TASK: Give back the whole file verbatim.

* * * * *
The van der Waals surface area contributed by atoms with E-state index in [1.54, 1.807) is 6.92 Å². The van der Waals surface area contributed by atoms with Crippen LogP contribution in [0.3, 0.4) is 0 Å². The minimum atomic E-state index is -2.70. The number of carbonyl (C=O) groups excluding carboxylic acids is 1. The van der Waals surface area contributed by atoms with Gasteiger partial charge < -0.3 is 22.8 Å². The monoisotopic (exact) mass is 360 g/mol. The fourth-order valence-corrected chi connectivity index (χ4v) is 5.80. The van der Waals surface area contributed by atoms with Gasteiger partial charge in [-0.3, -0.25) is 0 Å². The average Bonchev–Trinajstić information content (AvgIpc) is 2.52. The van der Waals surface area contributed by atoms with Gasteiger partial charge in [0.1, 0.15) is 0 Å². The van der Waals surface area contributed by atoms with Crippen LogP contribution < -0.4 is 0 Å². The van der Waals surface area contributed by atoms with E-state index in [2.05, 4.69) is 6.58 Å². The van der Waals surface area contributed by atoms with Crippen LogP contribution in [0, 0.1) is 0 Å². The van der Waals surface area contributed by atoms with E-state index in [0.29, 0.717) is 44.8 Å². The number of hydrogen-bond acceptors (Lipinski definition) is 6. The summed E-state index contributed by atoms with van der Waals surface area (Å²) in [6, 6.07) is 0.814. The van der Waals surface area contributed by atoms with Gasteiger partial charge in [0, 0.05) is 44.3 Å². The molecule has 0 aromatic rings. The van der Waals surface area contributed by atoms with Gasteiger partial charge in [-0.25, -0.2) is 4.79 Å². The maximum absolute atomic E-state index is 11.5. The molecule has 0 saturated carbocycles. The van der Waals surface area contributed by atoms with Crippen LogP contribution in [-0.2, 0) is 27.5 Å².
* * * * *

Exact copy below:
The van der Waals surface area contributed by atoms with E-state index in [1.54, 1.807) is 6.92 Å². The van der Waals surface area contributed by atoms with Crippen LogP contribution in [0.3, 0.4) is 0 Å². The minimum atomic E-state index is -2.70. The number of carbonyl (C=O) groups excluding carboxylic acids is 1. The van der Waals surface area contributed by atoms with Gasteiger partial charge < -0.3 is 22.8 Å². The monoisotopic (exact) mass is 360 g/mol. The fourth-order valence-corrected chi connectivity index (χ4v) is 5.80. The van der Waals surface area contributed by atoms with Gasteiger partial charge in [-0.3, -0.25) is 0 Å². The average Bonchev–Trinajstić information content (AvgIpc) is 2.52. The van der Waals surface area contributed by atoms with Gasteiger partial charge in [0.1, 0.15) is 0 Å². The van der Waals surface area contributed by atoms with Crippen LogP contribution < -0.4 is 0 Å². The van der Waals surface area contributed by atoms with E-state index in [2.05, 4.69) is 6.58 Å². The van der Waals surface area contributed by atoms with Crippen LogP contribution in [0, 0.1) is 0 Å². The van der Waals surface area contributed by atoms with E-state index in [0.29, 0.717) is 44.8 Å². The number of hydrogen-bond acceptors (Lipinski definition) is 6. The summed E-state index contributed by atoms with van der Waals surface area (Å²) in [6, 6.07) is 0.814. The van der Waals surface area contributed by atoms with Gasteiger partial charge in [0, 0.05) is 44.3 Å². The molecule has 0 aromatic rings. The van der Waals surface area contributed by atoms with Gasteiger partial charge in [-0.25, -0.2) is 4.79 Å². The maximum absolute atomic E-state index is 11.5. The molecule has 0 saturated carbocycles. The van der Waals surface area contributed by atoms with Crippen LogP contribution in [-0.2, 0) is 27.5 Å².